The proportion of episodes with a seclusion event may be underestimated in some facilities containing multiple acute units, due to the duplicate counting of hospital stays at facility level. The method used in the seclusion collection for calculating the admitted mental health separations will be reviewed.
Some services were declared out-of-scope by NSW during the 2015–16 data supply cycle, consistent with local reporting practice. Historical data was resupplied in accordance with these changes.
Victoria has fewer mental health beds than other jurisdictions, and as such, it may be useful to view the rate of seclusion events in a broader population context (rates per capita).
Queensland does not report any acute forensic services to the collection, however forensic patients can and do access acute care through general specialised mental health units.
In previous years the WA seclusion data reported to the AIHW were collected by mental health services, reported to the Office of the Chief Psychiatrist (OCP), and then reported directly to the AIHW. There was no process in place, or option available, to validate the data reported to the OCP. Under the new Mental Health Act 2014, which commenced on 30 November 2015, mental health services are required to report seclusion and restraint events directly to the Chief Psychiatrist using the Chief Psychiatrist's Approved Forms. Under this new system, the OCP has established a process for validating/cross-checking the seclusion and restraint events notified to the Chief Psychiatrist against the data recorded by mental health services for their internal Registers, to verify all events. This process of cross-validation has overcome the limitations in both datasets and improved the validity of the WA data through improved ascertainment of events.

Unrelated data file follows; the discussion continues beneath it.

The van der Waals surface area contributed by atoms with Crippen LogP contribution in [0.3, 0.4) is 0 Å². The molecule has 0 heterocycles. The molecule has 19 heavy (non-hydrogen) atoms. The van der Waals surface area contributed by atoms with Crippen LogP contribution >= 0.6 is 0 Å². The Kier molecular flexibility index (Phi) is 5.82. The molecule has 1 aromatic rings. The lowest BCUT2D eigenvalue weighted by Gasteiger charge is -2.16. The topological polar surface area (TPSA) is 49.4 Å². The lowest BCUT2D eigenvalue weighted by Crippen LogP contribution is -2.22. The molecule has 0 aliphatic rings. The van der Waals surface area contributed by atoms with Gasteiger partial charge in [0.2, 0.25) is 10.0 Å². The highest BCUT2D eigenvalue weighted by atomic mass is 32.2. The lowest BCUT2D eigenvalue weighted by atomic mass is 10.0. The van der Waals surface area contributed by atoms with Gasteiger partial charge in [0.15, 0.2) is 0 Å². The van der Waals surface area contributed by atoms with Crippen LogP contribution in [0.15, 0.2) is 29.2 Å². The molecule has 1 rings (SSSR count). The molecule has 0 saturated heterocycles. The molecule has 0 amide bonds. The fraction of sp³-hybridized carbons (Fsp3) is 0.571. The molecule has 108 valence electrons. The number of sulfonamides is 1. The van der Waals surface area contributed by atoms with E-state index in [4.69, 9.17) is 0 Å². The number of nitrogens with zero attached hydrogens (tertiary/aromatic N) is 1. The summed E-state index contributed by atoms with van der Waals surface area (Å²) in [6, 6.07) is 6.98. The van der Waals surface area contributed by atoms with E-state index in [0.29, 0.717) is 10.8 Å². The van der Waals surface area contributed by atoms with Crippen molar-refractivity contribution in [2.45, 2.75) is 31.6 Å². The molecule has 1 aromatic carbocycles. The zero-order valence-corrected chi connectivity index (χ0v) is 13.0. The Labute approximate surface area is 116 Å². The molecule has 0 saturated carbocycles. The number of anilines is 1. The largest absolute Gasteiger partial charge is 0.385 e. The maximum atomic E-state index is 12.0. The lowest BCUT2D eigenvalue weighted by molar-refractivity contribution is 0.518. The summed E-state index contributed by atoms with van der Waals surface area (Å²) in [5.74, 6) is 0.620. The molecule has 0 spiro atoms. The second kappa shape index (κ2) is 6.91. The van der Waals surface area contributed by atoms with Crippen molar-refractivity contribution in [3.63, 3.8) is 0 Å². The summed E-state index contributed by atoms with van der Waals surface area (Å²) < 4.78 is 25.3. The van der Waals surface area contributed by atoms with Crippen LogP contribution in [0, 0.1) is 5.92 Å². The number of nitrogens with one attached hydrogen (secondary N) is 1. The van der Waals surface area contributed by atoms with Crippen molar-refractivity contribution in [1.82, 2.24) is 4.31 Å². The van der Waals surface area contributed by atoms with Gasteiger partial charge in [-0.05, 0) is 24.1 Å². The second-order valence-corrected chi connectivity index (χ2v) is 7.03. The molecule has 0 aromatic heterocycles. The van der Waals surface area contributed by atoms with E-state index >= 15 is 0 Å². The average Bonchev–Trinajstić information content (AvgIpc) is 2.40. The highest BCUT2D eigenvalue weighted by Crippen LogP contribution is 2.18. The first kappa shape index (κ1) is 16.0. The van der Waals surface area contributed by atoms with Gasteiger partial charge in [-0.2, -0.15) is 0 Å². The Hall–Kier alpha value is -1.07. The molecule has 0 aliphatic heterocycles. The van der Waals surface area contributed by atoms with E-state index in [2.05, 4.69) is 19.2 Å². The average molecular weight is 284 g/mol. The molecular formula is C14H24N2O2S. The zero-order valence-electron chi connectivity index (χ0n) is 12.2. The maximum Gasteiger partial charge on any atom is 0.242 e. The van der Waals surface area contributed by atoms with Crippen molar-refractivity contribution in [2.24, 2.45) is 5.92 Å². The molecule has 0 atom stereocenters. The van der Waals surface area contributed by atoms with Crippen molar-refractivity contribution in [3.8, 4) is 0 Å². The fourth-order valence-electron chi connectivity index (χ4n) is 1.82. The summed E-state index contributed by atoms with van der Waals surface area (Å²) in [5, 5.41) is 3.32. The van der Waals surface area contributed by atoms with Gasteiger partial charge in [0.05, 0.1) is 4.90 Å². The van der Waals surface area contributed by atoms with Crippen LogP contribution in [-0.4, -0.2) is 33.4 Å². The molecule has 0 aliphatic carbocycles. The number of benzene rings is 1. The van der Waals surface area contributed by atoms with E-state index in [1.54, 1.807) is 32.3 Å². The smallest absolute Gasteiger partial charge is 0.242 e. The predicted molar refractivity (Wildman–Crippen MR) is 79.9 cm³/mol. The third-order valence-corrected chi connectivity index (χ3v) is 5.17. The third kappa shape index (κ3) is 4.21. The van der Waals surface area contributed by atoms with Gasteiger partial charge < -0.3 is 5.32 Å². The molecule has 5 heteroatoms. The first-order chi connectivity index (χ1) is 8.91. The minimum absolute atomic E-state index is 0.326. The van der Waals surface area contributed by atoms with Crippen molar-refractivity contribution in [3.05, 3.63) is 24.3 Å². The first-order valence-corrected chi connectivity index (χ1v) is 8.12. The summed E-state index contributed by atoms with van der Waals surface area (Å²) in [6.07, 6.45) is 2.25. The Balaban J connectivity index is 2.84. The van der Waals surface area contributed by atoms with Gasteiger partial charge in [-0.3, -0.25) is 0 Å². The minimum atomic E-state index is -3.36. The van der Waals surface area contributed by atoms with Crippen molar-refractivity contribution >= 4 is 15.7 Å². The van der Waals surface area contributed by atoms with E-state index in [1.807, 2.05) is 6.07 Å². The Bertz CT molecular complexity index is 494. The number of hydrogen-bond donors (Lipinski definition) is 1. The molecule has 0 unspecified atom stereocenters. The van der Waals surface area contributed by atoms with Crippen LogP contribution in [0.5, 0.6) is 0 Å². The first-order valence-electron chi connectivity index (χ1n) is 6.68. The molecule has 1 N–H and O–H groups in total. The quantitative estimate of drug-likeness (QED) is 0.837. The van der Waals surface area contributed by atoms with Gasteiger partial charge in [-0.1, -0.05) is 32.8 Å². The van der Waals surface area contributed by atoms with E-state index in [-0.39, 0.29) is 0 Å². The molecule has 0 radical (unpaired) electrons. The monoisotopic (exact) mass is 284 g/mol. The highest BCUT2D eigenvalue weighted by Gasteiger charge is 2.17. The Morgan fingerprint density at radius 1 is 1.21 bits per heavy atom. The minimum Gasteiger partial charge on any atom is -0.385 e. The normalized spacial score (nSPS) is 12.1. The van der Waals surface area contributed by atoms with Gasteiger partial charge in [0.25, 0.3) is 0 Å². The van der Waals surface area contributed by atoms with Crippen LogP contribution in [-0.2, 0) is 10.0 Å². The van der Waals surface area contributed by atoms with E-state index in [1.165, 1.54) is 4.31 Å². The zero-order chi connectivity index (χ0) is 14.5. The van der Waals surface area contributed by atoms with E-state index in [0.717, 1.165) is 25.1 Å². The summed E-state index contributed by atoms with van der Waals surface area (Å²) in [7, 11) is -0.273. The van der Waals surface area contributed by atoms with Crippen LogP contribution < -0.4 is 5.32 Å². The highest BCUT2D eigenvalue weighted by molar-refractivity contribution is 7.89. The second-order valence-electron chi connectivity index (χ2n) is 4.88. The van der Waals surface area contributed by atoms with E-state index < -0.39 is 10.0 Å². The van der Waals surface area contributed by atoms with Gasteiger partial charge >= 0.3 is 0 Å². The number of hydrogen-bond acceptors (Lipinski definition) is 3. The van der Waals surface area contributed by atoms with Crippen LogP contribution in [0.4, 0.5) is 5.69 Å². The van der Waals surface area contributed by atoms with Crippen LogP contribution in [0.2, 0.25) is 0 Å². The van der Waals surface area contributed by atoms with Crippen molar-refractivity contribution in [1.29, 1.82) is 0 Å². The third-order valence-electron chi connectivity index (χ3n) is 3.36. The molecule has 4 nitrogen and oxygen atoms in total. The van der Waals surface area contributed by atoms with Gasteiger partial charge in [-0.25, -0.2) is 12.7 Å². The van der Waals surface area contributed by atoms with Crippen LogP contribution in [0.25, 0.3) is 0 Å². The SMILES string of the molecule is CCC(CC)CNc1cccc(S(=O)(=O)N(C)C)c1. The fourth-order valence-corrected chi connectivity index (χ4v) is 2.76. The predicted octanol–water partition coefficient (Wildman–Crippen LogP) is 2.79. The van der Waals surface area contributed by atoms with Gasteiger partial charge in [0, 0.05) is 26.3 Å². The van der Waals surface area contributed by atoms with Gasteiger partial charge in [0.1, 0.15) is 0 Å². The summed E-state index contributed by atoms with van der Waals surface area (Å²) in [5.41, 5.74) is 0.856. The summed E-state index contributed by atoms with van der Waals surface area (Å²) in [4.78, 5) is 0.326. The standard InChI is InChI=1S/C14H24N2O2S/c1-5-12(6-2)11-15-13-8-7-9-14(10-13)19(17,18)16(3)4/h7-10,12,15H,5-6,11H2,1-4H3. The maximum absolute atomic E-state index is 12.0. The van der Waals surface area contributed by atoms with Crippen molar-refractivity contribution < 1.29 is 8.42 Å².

Information on seclusion duration is only available in 4 hour blocks; therefore, averages cannot be calculated and seclusion duration figures for South Australia are not included in national totals. The number of episodes with seclusion and number of episodes of admitted care are likely to be underestimated for South Australia. The proportion of episodes of care with seclusion and average number of seclusion events per episode of care derived from these data will be impacted and comparisons with other states and territories or the national figures should be made with caution.
The NT is unable to segregate Forensic Inpatient Episodes and Events from general events. Therefore all NT totals, wherever stated, are comprised of both General and Forensic Inpatient Episodes and Events. As this may artificially inflate NT data; caution should be used when comparing or interpreting this data. Due to the low ratio of beds per person in the NT compared with other jurisdictions, the apparent rate of seclusion is inflated when reporting seclusion per patient day compared with reporting on a population basis. Due to the low number of specialised mental health beds in NT, high rates of seclusion for a few individuals have a disproportionate effect on the rate of seclusion reported. NT seclusion data is therefore not directly comparable with other jurisdictions.
|Implementation start date:||01/07/2015|
Source and reference attributes
|Steward:||Australian Institute of Health and Welfare|
Key Performance Indicators for Australian Public Mental Health Services, Third Edition
A report produced for the Australian Health Ministers Advisory Council's Mental Health Drug and Alcohol Principal Committee (MHDAPC) by the National Mental Health Performance Subcommittee (NMHPSC)
|Related metadata references:|
Supersedes Key Performance Indicators for Australian Public Mental Health Services: PI 15-Rate of seclusion (acute inpatient units), 2014-15; Quality statement Health, Proposed 30/11/2015, AIHW Data Quality Statements, Archived 04/05/2017
See also Mental health seclusion and restraint NBEDS 2015- Health, Standard 13/11/2014